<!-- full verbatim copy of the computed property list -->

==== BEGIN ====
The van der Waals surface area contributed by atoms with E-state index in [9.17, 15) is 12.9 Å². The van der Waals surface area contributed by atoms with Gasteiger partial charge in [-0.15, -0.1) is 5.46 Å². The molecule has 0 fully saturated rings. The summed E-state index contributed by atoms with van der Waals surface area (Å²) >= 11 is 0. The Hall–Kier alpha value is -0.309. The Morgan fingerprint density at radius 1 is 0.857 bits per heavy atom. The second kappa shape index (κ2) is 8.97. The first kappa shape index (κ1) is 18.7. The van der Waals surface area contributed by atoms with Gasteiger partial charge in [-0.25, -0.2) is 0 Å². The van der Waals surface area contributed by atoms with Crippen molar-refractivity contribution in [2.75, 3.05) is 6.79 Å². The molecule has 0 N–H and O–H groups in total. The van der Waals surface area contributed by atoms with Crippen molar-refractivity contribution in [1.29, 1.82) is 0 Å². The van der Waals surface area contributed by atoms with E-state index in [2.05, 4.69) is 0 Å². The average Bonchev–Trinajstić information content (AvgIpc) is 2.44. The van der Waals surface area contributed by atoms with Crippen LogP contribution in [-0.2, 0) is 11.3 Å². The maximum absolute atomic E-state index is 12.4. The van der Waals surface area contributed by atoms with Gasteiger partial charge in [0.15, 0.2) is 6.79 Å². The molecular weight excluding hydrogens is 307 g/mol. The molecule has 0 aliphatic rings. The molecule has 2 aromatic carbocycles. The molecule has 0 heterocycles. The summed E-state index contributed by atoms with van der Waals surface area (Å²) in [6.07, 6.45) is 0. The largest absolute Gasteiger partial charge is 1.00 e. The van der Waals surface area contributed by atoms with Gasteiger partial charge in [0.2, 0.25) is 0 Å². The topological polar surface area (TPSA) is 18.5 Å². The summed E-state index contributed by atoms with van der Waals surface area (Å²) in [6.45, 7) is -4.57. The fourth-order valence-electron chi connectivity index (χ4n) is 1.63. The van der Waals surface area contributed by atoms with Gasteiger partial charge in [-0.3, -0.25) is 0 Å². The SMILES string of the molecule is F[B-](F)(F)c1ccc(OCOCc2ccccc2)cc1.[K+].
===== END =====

The van der Waals surface area contributed by atoms with E-state index in [9.17, 15) is 12.9 Å². The van der Waals surface area contributed by atoms with Gasteiger partial charge in [-0.15, -0.1) is 5.46 Å². The molecule has 0 fully saturated rings. The summed E-state index contributed by atoms with van der Waals surface area (Å²) >= 11 is 0. The Hall–Kier alpha value is -0.309. The Morgan fingerprint density at radius 1 is 0.857 bits per heavy atom. The second kappa shape index (κ2) is 8.97. The first kappa shape index (κ1) is 18.7. The van der Waals surface area contributed by atoms with Gasteiger partial charge in [-0.25, -0.2) is 0 Å². The van der Waals surface area contributed by atoms with Crippen molar-refractivity contribution in [2.75, 3.05) is 6.79 Å². The molecule has 0 N–H and O–H groups in total. The van der Waals surface area contributed by atoms with Crippen molar-refractivity contribution in [1.29, 1.82) is 0 Å². The van der Waals surface area contributed by atoms with E-state index in [2.05, 4.69) is 0 Å². The average Bonchev–Trinajstić information content (AvgIpc) is 2.44. The van der Waals surface area contributed by atoms with Crippen LogP contribution in [-0.2, 0) is 11.3 Å². The maximum absolute atomic E-state index is 12.4. The van der Waals surface area contributed by atoms with Gasteiger partial charge in [0.15, 0.2) is 6.79 Å². The molecular weight excluding hydrogens is 307 g/mol. The molecule has 0 aliphatic rings. The molecule has 2 aromatic carbocycles. The molecule has 0 heterocycles. The summed E-state index contributed by atoms with van der Waals surface area (Å²) in [6.07, 6.45) is 0. The largest absolute Gasteiger partial charge is 1.00 e. The van der Waals surface area contributed by atoms with Gasteiger partial charge in [0.2, 0.25) is 0 Å². The topological polar surface area (TPSA) is 18.5 Å². The summed E-state index contributed by atoms with van der Waals surface area (Å²) in [6.45, 7) is -4.57. The fourth-order valence-electron chi connectivity index (χ4n) is 1.63. The van der Waals surface area contributed by atoms with Gasteiger partial charge in [-0.3, -0.25) is 0 Å². The SMILES string of the molecule is F[B-](F)(F)c1ccc(OCOCc2ccccc2)cc1.[K+].